Live Fire Training - The Missing Link

It is unknown exactly when fire service agencies began the practice of live fire training, however, it is likely that firefighter fatalities have occurred during this type of training since its inception.


Instructors have substantive responsibility for the safety and health of all participants in live fire training activities. Many injuries or fatalities resulting from rapid changes in fire conditions or interior environment result from instructors' inability to anticipate fire development and the impact of tactical operations. In other cases heat stress injuries occur as a result of instructors' lack of understanding of the physiological demands of live fire training (despite the requirements for rehab and information on heat stress provided in NFPA 1403 (National Fire Protection Association, 2007)). In some cases this lack of technical skill is compounded by inappropriate individual or organizational attitudes towards risk and injury. This is exemplified by one fire chief who observed "if a fireman is on the department and doesn't get burned, he isn't doing his job. . . If they don't get burned, I don't want them [on] our department. If they are afraid to get burned, they're on the wrong job" (Walsh, 2006).

By not providing guidance and clarity in the requisite knowledge and experience, NFPA 1403 places the burden of determining instructor qualification on the "agency having jurisdiction". What qualifications should individuals conducting live fire training have? Given the substantive responsibility placed on live fire training instructors they should be highly skilled in crew resource management, fire dynamics, firefighting operations, and the delivery of instruction.

Some states have taken positive steps in this direction, requiring certification of live fire training instructors. It is essential that these programs not simply focus on ensuring that instructors know and have the ability to follow the rules, but that they have a sound knowledge of fire dynamics, physiological demands of live fire training, and are skilled in the essential elements of crew resource management. (leadership, communications, and teamwork).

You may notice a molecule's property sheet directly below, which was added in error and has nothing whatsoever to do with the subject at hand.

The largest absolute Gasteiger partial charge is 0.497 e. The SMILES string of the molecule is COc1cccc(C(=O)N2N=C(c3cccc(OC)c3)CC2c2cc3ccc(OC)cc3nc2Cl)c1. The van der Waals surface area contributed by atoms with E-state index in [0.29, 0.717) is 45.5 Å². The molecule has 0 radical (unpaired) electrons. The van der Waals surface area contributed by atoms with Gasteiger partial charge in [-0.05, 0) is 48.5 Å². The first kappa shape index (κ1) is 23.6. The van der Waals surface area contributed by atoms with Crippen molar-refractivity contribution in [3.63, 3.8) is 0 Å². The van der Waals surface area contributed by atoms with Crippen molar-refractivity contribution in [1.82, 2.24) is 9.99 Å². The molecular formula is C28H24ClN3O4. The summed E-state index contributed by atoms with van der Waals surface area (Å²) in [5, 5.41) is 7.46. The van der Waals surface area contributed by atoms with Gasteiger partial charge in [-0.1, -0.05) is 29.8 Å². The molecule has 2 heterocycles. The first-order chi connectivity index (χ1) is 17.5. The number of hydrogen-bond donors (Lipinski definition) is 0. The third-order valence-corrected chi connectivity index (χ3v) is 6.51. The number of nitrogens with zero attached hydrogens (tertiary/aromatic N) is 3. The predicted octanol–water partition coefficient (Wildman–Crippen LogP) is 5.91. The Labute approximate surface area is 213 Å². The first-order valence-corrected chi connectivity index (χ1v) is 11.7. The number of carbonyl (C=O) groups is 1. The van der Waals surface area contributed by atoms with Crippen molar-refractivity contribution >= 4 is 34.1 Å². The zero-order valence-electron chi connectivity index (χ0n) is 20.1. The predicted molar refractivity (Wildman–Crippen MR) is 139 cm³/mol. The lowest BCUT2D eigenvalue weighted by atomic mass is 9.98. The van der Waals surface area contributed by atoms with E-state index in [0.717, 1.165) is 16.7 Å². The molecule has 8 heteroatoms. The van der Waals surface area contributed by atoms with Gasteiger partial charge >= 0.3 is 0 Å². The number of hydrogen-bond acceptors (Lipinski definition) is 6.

Fire Service Manual Volume 4, Guidance and Compliance Framework for Compartment Fire Behavior Training (CFBT Steering Group, 2002) addresses the competency requirements for compartment fire behavior training (live fire) instructors in considerable detail. The following general recommendations are based on this document and have been adapted from 3D Firefighting: Training, Techniques, and Tactics (Grimwood, Hartin, McDonough, & Raffel, 2005) should be considered as a framework for instructor qualification.

  • Demonstrated commitment to personal safety and the safety of others.
  • High level of skill in crew resource management (communications, situational awareness, problem solving, decision making, and teamwork).
  • High level of technical skills such as the use of self-contained breathing apparatus (SCBA), hose and appliances, fire apparatus pumps, etc.
  • High level of knowledge and expertise in fire behavior, tactical ventilation, and fire control tactics
  • Substantial operational experience in structural firefighting
  • Qualification as a fire and emergency services instructor
  • Experienced in delivery of classroom and/or skills training (depending on the instructional assignment)
  • Specific training and qualification in the delivery of live fire training

Training programs leading to certification as a firefighter or fire officer address some of these competencies. However, current standards to not address crew resource management skills and fire dynamics on a substantive basis. Further, instructor training often focuses on developing classroom instructional skills, with little emphasis on hands on instruction, particularly in high hazard topics.

A Call to Action

Neither improved technology nor more restrictive work rules will eliminate firefighter fatalities during live fire training. The common denominator in most, if not all traumatic fatalities during live fire training is human error. The missing link is improved technical and crew resource management competence on the part of all participants, but most of all the instructors, that have responsibility for providing a positive and safe learning environment.

The general requirements outlined in the preceding section provide a basic framework for establishing qualifications for live fire training instructors. Organizations contemplating implementation of or conducting a live fire training program should expand on this basic framework, and define the specific requirements based on the scope and nature of the training to be conducted.

IIt will be important to ensure that subsequent editions of NFPA 1403 include guidance on the qualification of live fire instructors. However, the fire service should not wait, but take immediate steps to mitigate the risks presented by live fire training and provide a realistic and effective context for developing expertise in structural firefighting.